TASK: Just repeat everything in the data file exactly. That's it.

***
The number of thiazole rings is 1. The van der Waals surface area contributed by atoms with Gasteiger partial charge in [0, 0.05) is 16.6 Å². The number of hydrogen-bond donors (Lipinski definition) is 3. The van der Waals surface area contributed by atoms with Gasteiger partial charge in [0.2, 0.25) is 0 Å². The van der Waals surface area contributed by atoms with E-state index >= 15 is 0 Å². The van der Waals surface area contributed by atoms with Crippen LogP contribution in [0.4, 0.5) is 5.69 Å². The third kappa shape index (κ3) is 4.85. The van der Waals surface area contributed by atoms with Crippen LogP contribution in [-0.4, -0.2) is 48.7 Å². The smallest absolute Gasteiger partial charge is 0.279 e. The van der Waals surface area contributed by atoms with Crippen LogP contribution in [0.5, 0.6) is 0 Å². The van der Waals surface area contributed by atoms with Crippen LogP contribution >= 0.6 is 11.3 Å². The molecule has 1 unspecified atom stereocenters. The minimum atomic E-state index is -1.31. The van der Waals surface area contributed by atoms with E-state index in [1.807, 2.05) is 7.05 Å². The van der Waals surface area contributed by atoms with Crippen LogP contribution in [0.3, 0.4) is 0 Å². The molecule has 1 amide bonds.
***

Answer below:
The number of thiazole rings is 1. The van der Waals surface area contributed by atoms with Gasteiger partial charge in [0, 0.05) is 16.6 Å². The number of hydrogen-bond donors (Lipinski definition) is 3. The van der Waals surface area contributed by atoms with Gasteiger partial charge in [0.2, 0.25) is 0 Å². The van der Waals surface area contributed by atoms with E-state index >= 15 is 0 Å². The van der Waals surface area contributed by atoms with Crippen LogP contribution in [0.4, 0.5) is 5.69 Å². The third kappa shape index (κ3) is 4.85. The van der Waals surface area contributed by atoms with Crippen LogP contribution in [-0.4, -0.2) is 48.7 Å². The smallest absolute Gasteiger partial charge is 0.279 e. The van der Waals surface area contributed by atoms with Crippen LogP contribution in [0.5, 0.6) is 0 Å². The van der Waals surface area contributed by atoms with Crippen LogP contribution >= 0.6 is 11.3 Å². The molecule has 1 unspecified atom stereocenters. The minimum atomic E-state index is -1.31. The van der Waals surface area contributed by atoms with E-state index in [1.807, 2.05) is 7.05 Å². The van der Waals surface area contributed by atoms with Crippen LogP contribution in [0.3, 0.4) is 0 Å². The molecule has 1 amide bonds.